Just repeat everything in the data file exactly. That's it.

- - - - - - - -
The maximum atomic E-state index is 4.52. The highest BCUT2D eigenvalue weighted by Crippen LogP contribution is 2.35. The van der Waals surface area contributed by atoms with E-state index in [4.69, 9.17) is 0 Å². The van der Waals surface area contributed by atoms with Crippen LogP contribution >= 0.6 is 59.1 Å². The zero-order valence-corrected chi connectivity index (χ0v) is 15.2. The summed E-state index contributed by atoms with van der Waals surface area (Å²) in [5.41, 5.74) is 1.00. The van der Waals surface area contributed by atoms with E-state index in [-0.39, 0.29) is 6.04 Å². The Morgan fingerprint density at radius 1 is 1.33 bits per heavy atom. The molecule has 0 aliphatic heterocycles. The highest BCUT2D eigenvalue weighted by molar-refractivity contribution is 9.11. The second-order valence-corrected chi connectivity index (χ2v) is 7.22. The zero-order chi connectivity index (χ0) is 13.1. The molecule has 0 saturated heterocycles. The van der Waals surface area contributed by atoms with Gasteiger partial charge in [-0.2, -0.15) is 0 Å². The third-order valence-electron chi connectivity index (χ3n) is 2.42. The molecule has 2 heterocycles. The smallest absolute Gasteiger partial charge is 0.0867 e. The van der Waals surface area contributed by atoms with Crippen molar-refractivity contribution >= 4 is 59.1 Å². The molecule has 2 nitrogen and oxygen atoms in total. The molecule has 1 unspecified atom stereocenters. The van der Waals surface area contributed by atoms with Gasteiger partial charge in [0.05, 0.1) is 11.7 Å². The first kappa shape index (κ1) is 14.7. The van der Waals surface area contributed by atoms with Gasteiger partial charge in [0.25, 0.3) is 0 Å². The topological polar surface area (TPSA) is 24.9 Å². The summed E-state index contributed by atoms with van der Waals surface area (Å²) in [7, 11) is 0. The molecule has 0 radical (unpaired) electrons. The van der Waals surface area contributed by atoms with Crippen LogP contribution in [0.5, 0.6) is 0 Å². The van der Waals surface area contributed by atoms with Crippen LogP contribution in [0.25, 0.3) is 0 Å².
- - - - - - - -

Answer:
The maximum atomic E-state index is 4.52. The highest BCUT2D eigenvalue weighted by Crippen LogP contribution is 2.35. The van der Waals surface area contributed by atoms with E-state index in [4.69, 9.17) is 0 Å². The van der Waals surface area contributed by atoms with Crippen LogP contribution >= 0.6 is 59.1 Å². The zero-order valence-corrected chi connectivity index (χ0v) is 15.2. The summed E-state index contributed by atoms with van der Waals surface area (Å²) in [5.41, 5.74) is 1.00. The van der Waals surface area contributed by atoms with E-state index in [-0.39, 0.29) is 6.04 Å². The Morgan fingerprint density at radius 1 is 1.33 bits per heavy atom. The molecule has 0 aliphatic heterocycles. The highest BCUT2D eigenvalue weighted by molar-refractivity contribution is 9.11. The second-order valence-corrected chi connectivity index (χ2v) is 7.22. The zero-order chi connectivity index (χ0) is 13.1. The molecule has 0 saturated heterocycles. The van der Waals surface area contributed by atoms with Gasteiger partial charge in [-0.2, -0.15) is 0 Å². The third-order valence-electron chi connectivity index (χ3n) is 2.42. The molecule has 2 heterocycles. The smallest absolute Gasteiger partial charge is 0.0867 e. The van der Waals surface area contributed by atoms with Crippen molar-refractivity contribution >= 4 is 59.1 Å². The molecule has 2 nitrogen and oxygen atoms in total. The molecule has 1 unspecified atom stereocenters. The van der Waals surface area contributed by atoms with Gasteiger partial charge in [0.05, 0.1) is 11.7 Å². The first kappa shape index (κ1) is 14.7. The van der Waals surface area contributed by atoms with Gasteiger partial charge in [0.25, 0.3) is 0 Å². The topological polar surface area (TPSA) is 24.9 Å². The summed E-state index contributed by atoms with van der Waals surface area (Å²) in [7, 11) is 0. The molecule has 0 radical (unpaired) electrons. The van der Waals surface area contributed by atoms with Crippen LogP contribution in [0.5, 0.6) is 0 Å². The van der Waals surface area contributed by atoms with Crippen LogP contribution in [0.25, 0.3) is 0 Å².